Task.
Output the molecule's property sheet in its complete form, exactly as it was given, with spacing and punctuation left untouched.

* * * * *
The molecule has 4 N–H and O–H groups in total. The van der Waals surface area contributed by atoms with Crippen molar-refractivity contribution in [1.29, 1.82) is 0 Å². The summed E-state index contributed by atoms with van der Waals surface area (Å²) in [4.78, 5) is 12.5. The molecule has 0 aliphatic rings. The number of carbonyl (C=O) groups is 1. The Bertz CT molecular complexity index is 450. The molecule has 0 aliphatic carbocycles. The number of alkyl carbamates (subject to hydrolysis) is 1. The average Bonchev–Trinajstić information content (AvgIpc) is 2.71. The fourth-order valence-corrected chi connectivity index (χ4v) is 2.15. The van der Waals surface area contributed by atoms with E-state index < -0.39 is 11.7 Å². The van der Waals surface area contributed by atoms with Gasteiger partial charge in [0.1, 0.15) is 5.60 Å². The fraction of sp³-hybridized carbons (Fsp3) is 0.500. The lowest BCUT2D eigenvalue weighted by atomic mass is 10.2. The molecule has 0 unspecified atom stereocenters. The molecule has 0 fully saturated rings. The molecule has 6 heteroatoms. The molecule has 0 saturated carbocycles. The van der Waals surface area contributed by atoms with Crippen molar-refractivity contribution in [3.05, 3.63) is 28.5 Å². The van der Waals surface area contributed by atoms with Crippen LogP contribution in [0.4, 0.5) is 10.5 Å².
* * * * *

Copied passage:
The molecule has 4 N–H and O–H groups in total. The van der Waals surface area contributed by atoms with Crippen molar-refractivity contribution in [1.29, 1.82) is 0 Å². The summed E-state index contributed by atoms with van der Waals surface area (Å²) in [4.78, 5) is 12.5. The molecule has 0 aliphatic rings. The number of carbonyl (C=O) groups is 1. The Bertz CT molecular complexity index is 450. The molecule has 0 aliphatic carbocycles. The number of alkyl carbamates (subject to hydrolysis) is 1. The average Bonchev–Trinajstić information content (AvgIpc) is 2.71. The fourth-order valence-corrected chi connectivity index (χ4v) is 2.15. The van der Waals surface area contributed by atoms with E-state index < -0.39 is 11.7 Å². The van der Waals surface area contributed by atoms with Gasteiger partial charge in [0.1, 0.15) is 5.60 Å². The fraction of sp³-hybridized carbons (Fsp3) is 0.500. The lowest BCUT2D eigenvalue weighted by atomic mass is 10.2. The molecule has 0 unspecified atom stereocenters. The molecule has 0 fully saturated rings. The molecule has 6 heteroatoms. The molecule has 0 saturated carbocycles. The van der Waals surface area contributed by atoms with Crippen molar-refractivity contribution in [3.05, 3.63) is 28.5 Å². The van der Waals surface area contributed by atoms with Crippen LogP contribution in [0.4, 0.5) is 10.5 Å².